Kasey Anderson, |
Harold St. Blues
Kasey Anderson's Harold St. Blues is music cut from the course-woven cloth of a young man's life. Unlike so many highly-massaged studio efforts, this CD retains the vitality (and occasionally some of the compromised acoustic properties) of a live coffeehouse performance. Although I listened to this CD in my living room, there's enough atmosphere built in that I felt like I had a front-row seat at the Bottom Line in New York City.
Anderson credits the likes of Steve Earle, Townes VanZandt, Bob Dylan and Tom Waits as influences for his story-telling style of songwriting. His songs are twined from strands that range from bittersweet tales of rejection, discovery, disappointment, despair, love and hope -- the very raw materials of life itself. When I listened to Harold St. Blues, my first impression was of hearing the first steps of a long journey, one that had just begun but was destined to cover a tremendous distance.
This debut CD comes from a singer-songwriter who's got the goods. Although Anderson cites Earle, VanZandt, Dylan and Waits as influences, and his strong story-telling is a tribute to each of these artists, I actually find as much similarity to the works of Slaid Cleaves and Greg Brown -- and that is no mean compliment. Anderson's evocative story-telling is accompanied by guitar, bass, harmonica, mandolin and banjo. His voice is twangy, but with a rootsy rather than a country feel. I was reminded of one of the originals in this genre, perhaps the greatest story-telling songwriter of them all -- Woody Guthrie -- although truth be told, Anderson's voice sounds more like Arlo's than Woody's. But while I personally find Arlo Guthrie's singing to be nasal and strident in the extreme, Anderson's similar-sounding voice is warm and friendly to the ear.
Anderson's Fender acoustic guitar was replaced by a Gibson since this CD was released, but the Fender he used here sounds just fine. It is nicely miked and provides steady rhythm backup on all cuts. Bassist Dan Friesen lays down a solid groove in the basement of the sound spectrum, while the high-end accents are covered by Bruce Shaw on mandolin and banjo (with Friesen adding harmonica on one cut). I particularly appreciated Shaw's deft mandolin stylings and the unique old-timey tone from his old Gibson "A" mandolin, but I thought that the banjo tracks, while musical, were a bit too hot in the mix.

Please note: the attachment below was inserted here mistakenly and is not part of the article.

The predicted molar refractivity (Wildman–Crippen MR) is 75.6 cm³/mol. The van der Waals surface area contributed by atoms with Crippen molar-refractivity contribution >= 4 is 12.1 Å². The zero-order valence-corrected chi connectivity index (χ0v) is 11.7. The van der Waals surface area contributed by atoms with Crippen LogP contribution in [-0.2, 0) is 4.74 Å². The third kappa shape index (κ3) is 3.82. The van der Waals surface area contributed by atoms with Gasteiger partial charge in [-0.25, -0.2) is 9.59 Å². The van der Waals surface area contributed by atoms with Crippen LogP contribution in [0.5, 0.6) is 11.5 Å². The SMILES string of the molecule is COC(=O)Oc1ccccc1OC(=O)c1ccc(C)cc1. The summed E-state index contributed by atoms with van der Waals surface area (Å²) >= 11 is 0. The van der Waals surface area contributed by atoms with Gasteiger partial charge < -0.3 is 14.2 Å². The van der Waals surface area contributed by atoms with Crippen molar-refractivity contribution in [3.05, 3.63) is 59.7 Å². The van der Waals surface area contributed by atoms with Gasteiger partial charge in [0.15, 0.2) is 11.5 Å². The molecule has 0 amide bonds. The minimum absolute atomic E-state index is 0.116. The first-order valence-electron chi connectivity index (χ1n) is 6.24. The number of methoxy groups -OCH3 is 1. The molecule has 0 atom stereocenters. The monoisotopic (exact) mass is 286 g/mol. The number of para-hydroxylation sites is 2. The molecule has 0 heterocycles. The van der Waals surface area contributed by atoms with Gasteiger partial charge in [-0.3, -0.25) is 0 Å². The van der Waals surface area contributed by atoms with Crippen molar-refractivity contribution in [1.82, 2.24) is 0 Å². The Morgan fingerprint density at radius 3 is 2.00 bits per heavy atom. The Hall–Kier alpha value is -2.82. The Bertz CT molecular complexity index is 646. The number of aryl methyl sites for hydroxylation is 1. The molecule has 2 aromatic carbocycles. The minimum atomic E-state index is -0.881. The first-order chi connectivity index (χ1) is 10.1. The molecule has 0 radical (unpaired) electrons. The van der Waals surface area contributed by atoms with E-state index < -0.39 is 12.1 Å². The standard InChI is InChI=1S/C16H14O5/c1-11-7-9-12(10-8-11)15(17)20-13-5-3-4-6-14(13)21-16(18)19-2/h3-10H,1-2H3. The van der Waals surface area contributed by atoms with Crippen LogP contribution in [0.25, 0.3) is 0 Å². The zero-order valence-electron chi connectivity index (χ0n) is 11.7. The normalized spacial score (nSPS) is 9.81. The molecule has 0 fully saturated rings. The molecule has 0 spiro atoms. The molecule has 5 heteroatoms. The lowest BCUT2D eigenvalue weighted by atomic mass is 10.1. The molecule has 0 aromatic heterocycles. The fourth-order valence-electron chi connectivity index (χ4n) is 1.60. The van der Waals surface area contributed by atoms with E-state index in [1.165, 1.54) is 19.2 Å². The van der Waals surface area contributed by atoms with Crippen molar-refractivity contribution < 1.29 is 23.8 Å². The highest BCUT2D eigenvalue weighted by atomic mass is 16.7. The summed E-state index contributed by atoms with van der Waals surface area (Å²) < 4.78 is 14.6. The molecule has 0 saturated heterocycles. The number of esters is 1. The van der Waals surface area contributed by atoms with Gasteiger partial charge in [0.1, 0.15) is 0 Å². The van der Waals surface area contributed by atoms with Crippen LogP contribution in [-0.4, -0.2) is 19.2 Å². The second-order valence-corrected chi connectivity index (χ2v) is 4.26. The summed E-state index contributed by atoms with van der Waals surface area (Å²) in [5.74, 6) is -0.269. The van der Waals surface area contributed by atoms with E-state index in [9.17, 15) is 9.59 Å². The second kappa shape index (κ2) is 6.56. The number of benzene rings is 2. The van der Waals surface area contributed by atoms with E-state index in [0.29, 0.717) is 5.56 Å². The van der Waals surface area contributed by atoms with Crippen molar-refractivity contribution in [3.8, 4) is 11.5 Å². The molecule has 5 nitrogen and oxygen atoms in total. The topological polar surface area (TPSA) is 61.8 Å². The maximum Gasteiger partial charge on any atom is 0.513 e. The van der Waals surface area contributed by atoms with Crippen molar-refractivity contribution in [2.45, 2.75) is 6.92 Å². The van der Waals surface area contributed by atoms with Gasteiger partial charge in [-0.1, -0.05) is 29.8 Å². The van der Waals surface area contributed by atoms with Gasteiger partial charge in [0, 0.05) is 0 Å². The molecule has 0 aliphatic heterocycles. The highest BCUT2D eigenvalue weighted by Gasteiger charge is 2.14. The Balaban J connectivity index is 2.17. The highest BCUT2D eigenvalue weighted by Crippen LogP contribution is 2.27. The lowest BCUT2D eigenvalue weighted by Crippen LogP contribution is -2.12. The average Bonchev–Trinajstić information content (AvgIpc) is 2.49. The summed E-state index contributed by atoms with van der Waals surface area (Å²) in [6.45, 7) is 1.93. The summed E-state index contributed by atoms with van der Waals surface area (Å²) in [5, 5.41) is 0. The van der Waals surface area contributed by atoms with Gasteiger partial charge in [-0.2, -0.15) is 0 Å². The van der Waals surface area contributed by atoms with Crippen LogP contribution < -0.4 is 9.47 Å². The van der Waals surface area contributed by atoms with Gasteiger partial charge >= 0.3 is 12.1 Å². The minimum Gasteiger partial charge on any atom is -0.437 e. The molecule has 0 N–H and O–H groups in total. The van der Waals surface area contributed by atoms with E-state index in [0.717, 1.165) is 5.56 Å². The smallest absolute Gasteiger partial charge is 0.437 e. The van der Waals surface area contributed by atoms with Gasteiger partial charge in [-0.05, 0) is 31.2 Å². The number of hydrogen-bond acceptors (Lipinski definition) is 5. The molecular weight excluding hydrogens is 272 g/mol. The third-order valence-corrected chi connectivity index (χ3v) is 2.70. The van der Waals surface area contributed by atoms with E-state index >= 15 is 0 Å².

The CD kicks off with "Blvd.," a bittersweet lament over a lost love that takes us to "the boulevard," a strip-mall in the purgatory that trails in the wake of a lost love. The song is filled with the yearning of one who has been left behind: "forgive me if I don't smile when I'm thinkin' about you walkin' away." At the same time (like so many of us) this poor soul seems unable to move on just yet: "And when you finally figure out that I'm the one, I'll be waiting, girl, you know just where to run...."
Next is "Oxford," a lament about a man who seeks his fortune but finds himself yearning for home after finding nothing but disappointment, whether it's as a gambler, as a Nashville musician or in New York City. Everywhere he goes, he remembers how much better things were back in Oxford, Mississippi, and promises that he's going to follow every river and travel every highway "till I find a road that leads me back to you."